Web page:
AS PREDICTED, there were some long lines yesterday outside Philadelphia polling places - but most of them began forming before the polls opened and were gone by mid-morning.
A couple of young black men, calling themselves "the New Black Panthers," struck a menacing pose outside a polling place at 12th Street and Fairmount Avenue, one of them caressing a nightstick, until a police officer asked them to disperse.
Several Republican poll-watchers complained that they were temporarily blocked from voting locations in North and West Philadelphia.
But overall, the city's Election Day passed without major incidents and the election machinery handled the heavy turnout without serious problems.
The people who wound up standing in line the longest were those who got to the polls early, hoping to avoid the lines.
In Philadelphia and the rest of the state, there were widespread complaints about discrepancies between state voter-registration records and the voter lists that were sent in advance to each polling place.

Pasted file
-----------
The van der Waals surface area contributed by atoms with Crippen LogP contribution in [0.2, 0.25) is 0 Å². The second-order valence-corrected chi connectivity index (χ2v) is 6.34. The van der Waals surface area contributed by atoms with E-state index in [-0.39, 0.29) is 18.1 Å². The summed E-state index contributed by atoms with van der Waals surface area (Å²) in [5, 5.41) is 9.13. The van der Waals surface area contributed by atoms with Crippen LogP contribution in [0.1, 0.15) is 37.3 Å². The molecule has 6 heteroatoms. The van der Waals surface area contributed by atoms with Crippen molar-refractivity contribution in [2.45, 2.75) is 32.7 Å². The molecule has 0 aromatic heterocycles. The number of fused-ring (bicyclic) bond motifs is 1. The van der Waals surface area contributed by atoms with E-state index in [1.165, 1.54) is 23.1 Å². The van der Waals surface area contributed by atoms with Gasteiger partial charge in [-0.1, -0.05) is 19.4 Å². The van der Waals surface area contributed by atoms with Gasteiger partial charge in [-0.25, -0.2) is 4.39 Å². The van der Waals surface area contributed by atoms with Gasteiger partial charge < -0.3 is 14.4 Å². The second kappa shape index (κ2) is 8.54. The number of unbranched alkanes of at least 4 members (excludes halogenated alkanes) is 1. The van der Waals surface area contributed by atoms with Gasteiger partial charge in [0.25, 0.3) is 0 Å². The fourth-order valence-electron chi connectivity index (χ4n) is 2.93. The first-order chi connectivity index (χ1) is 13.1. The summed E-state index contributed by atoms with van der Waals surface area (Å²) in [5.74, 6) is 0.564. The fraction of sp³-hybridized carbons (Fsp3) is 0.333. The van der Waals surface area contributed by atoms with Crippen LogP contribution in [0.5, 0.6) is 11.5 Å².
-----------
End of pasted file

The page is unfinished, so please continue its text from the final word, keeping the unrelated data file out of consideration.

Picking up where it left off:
At Penn State, the University of Pittsburgh, Lincoln University, West Chester and other colleges, students had to wait in line for several hours while election officials checked their IDs, one at a time.
Near Temple University in North Philadelphia, 50 young voters were still waiting in line at 8:30 last night, half an hour after the Penrose Rec Center polls were supposed to close.
Jude O'Neill, 18, a freshman, said it was worth the wait.
"I feel great because it's a time we can probably have some change," he said.
"There have been many firsts in this election."
About 8:30 p.m., cheers erupted from the crowd when Mayor Nutter and dozens of other Obama supporters, rolled up in a truck shouting, "If you're in line, stay in line!"
"You have never seen this before because this has never happened before," Nutter said. "We're getting ready to turn this country around."
Once inside their polling places, most Philadelphia voters were processed quickly and needed little time to record their votes.
"Overall, we are seeing that everything went pretty well," said Ellen Kaplan, vice president of the election watchdog group Committee of Seventy.
Many party workers reported record numbers of voters, or at least the most they'd seen in recent years.
"This morning was a madhouse. We had people lined up at 6:15," said Russell Meddin, a Democratic committeeman in Center City's 8th Ward. But he noted, "People have been delighted and in very good humor." *